Note-Taking Mode and Academic Performance in Two Law School Courses
69 J. Legal Educ. 207-229 (2019)
23 Pages Posted: 9 Mar 2018 Last revised: 27 Dec 2019
Date Written: March 4, 2018
Student use of computers in law school classrooms has become commonplace, especially in the last decade. Yet, studies in other higher education settings have found an association between note-taking mode and academic performance; specifically, using a computer to take notes is associated with negative academic performance outcomes.
This study endeavors to assess the relationship between note-taking mode and academic performance in the law school setting. We compare the academic performance of handwriters to laptop users in two required, doctrinal courses as well as the effect of exposing roughly half the students in our analysis to a memorandum explaining the possible pitfalls of using a laptop to take class notes. We find that handwriting class notes has a positive and statistically significant impact on academic performance in these two law school courses, supporting findings of the benefits of handwriting class notes in other higher education settings.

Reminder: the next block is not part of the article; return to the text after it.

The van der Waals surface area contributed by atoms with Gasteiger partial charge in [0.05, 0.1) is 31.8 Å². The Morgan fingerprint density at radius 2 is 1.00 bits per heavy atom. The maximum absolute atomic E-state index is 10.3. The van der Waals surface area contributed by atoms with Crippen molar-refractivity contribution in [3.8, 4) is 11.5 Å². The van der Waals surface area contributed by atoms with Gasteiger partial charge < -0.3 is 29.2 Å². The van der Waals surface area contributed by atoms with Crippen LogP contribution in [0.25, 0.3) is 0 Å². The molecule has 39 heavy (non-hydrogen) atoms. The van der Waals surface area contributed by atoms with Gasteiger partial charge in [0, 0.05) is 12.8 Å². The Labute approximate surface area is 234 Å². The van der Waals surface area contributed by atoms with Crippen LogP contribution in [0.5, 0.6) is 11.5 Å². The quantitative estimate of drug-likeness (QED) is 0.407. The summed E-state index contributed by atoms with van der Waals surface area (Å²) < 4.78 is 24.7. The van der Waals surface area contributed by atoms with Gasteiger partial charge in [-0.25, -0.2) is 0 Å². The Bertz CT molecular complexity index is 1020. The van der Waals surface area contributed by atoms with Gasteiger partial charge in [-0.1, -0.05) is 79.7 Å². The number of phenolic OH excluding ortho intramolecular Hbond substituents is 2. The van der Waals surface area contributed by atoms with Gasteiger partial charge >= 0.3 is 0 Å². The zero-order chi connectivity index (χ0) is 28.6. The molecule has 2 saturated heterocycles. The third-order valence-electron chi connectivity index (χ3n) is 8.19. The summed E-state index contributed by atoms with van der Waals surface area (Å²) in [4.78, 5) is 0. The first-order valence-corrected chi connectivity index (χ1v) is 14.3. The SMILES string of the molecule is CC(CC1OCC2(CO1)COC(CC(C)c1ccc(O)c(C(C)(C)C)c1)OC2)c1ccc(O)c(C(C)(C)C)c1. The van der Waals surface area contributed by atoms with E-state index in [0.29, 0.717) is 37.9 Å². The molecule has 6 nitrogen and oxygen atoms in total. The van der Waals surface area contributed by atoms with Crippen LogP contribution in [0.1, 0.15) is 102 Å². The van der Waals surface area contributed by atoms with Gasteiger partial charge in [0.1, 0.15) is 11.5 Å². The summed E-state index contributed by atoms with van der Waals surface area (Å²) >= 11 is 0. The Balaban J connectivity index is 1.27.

Keywords: Legal Education, Note-taking, Academic Performance, Laptop Use, Handwriting
JEL Classification: C01, C02, I21, I23
Suggested Citation: Suggested Citation